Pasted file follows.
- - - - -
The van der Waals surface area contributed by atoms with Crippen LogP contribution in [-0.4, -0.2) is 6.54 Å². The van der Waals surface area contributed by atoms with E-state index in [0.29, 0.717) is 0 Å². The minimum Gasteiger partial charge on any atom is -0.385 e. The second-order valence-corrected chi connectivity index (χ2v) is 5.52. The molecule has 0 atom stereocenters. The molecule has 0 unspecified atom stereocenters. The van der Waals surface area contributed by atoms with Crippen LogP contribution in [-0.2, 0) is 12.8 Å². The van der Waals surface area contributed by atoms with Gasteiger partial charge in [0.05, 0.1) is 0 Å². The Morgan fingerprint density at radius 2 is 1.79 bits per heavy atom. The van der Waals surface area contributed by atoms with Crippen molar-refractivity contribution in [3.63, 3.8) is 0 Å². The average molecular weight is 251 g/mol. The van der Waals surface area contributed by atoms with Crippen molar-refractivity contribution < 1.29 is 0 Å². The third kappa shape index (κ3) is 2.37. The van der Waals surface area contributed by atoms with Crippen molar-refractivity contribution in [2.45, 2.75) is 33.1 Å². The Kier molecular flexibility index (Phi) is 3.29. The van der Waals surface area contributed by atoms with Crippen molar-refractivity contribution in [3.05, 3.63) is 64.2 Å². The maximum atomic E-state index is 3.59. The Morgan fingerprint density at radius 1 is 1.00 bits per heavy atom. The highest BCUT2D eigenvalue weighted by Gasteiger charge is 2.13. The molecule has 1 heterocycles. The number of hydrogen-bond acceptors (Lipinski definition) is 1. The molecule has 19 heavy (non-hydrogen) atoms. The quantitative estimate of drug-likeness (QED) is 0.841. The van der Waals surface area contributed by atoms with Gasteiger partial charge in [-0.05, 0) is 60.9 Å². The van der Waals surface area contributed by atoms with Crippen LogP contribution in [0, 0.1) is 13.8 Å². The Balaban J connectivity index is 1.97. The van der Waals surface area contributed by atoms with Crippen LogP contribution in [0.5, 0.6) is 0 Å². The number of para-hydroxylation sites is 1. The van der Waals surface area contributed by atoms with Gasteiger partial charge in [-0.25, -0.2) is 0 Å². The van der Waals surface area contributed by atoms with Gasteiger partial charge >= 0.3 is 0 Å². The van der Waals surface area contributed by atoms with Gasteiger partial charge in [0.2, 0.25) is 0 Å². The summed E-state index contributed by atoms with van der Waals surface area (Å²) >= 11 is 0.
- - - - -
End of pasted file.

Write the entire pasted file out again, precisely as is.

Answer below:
The van der Waals surface area contributed by atoms with Crippen LogP contribution in [-0.4, -0.2) is 6.54 Å². The van der Waals surface area contributed by atoms with E-state index in [0.29, 0.717) is 0 Å². The minimum Gasteiger partial charge on any atom is -0.385 e. The second-order valence-corrected chi connectivity index (χ2v) is 5.52. The molecule has 0 atom stereocenters. The molecule has 0 unspecified atom stereocenters. The van der Waals surface area contributed by atoms with Crippen LogP contribution in [-0.2, 0) is 12.8 Å². The van der Waals surface area contributed by atoms with Gasteiger partial charge in [0.05, 0.1) is 0 Å². The Morgan fingerprint density at radius 2 is 1.79 bits per heavy atom. The van der Waals surface area contributed by atoms with Crippen molar-refractivity contribution in [3.63, 3.8) is 0 Å². The average molecular weight is 251 g/mol. The van der Waals surface area contributed by atoms with Crippen molar-refractivity contribution < 1.29 is 0 Å². The third kappa shape index (κ3) is 2.37. The van der Waals surface area contributed by atoms with Crippen molar-refractivity contribution in [2.45, 2.75) is 33.1 Å². The Kier molecular flexibility index (Phi) is 3.29. The van der Waals surface area contributed by atoms with Crippen molar-refractivity contribution in [3.05, 3.63) is 64.2 Å². The maximum atomic E-state index is 3.59. The Morgan fingerprint density at radius 1 is 1.00 bits per heavy atom. The highest BCUT2D eigenvalue weighted by Gasteiger charge is 2.13. The molecule has 1 heterocycles. The number of hydrogen-bond acceptors (Lipinski definition) is 1. The molecule has 19 heavy (non-hydrogen) atoms. The quantitative estimate of drug-likeness (QED) is 0.841. The van der Waals surface area contributed by atoms with Gasteiger partial charge in [-0.05, 0) is 60.9 Å². The van der Waals surface area contributed by atoms with Crippen LogP contribution in [0, 0.1) is 13.8 Å². The Balaban J connectivity index is 1.97. The van der Waals surface area contributed by atoms with Crippen LogP contribution in [0.5, 0.6) is 0 Å². The number of para-hydroxylation sites is 1. The van der Waals surface area contributed by atoms with Gasteiger partial charge in [-0.25, -0.2) is 0 Å². The van der Waals surface area contributed by atoms with Gasteiger partial charge >= 0.3 is 0 Å². The van der Waals surface area contributed by atoms with Gasteiger partial charge in [0.2, 0.25) is 0 Å². The summed E-state index contributed by atoms with van der Waals surface area (Å²) >= 11 is 0.